The present study builds upon limited recent work suggesting that the correlates of adolescent school-based victimization are gendered in important ways. In particular, it broadens the international scope of such research by exploring the potentially gendered nature of predictors of school-based violent victimization in Turkey. Like much of the previous U.S.-based research, the focus here is on the potentially gender-specific effects of variables derived from lifestyle-routine activities and low self-control theories. For this article, the data are based on a subsample from The National High School Offending and Victimization Survey in Turkey. The subsample included 461 male and 452 female students from 15 high schools within Turkey’s Mersin province. Binary regression coefficients were estimated for 20 datasets generated through a multivariate sequential imputation technique, with results then pooled. Binary logistic regression models showed that many of the propositions of lifestyle-routine activities theory were generally supported for both genders. However, some results were suggestive of the notion of “gendered opportunity”—that indicators of opportunity for victimization vary across males and females. Gender-specific findings imply that there are some important differences in terms of the impact of low self-control and lifestyle, which might require gender-specific interventions. In addition, regardless of gender, students who reported that school administration was effective in controlling weapons at school were less likely to be victimized, and students who reported there being unsupervised areas at their schools had higher odds of victimization. As such, supervisory practices and target hardening strategies seem important for curbing all students’ victimization risk in Turkey.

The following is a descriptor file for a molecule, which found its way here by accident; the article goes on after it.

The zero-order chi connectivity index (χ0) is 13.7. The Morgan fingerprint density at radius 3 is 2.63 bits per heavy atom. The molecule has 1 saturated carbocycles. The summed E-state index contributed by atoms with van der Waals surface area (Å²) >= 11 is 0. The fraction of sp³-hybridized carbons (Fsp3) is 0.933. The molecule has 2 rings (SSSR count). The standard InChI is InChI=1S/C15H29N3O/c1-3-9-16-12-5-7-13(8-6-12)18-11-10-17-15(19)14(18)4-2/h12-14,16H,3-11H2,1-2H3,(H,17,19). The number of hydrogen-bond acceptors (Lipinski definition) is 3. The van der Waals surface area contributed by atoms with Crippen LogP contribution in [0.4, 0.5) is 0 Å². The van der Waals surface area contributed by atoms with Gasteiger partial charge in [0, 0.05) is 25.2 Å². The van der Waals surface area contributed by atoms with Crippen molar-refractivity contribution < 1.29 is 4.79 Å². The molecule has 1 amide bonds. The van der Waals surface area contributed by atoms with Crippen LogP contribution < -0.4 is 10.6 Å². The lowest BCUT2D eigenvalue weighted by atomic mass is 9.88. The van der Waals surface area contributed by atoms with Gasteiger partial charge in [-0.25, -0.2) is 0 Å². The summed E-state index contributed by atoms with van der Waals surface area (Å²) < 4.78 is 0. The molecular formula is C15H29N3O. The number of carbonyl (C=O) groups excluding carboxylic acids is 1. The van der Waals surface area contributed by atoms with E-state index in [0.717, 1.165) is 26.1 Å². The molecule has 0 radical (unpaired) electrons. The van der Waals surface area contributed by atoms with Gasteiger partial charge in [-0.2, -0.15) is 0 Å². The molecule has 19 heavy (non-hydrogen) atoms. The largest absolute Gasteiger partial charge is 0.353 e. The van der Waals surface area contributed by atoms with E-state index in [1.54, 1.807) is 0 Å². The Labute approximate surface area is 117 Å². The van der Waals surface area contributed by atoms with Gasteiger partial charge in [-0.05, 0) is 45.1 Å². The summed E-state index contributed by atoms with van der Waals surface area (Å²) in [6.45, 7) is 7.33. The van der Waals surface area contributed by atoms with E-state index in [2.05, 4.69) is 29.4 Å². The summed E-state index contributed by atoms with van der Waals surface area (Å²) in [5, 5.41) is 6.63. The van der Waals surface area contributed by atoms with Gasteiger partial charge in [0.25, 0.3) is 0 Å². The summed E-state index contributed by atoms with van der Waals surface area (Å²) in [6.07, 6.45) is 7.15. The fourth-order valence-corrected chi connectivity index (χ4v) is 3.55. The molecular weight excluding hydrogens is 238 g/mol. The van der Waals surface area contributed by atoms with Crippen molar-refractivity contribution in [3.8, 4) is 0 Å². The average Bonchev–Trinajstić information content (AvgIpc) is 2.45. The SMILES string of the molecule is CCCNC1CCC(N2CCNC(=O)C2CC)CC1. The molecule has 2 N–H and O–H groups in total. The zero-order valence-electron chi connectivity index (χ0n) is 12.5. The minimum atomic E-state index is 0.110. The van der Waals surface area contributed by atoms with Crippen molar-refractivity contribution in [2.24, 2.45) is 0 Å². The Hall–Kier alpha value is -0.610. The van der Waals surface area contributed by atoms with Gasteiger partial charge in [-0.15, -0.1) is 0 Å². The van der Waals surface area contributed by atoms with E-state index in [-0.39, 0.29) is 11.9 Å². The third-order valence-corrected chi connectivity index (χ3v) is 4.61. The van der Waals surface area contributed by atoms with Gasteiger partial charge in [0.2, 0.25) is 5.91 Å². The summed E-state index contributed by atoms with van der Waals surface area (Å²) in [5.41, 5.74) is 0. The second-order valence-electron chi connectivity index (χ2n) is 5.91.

All Science Journal Classification (ASJC) codes
- Clinical Psychology
- Applied Psychology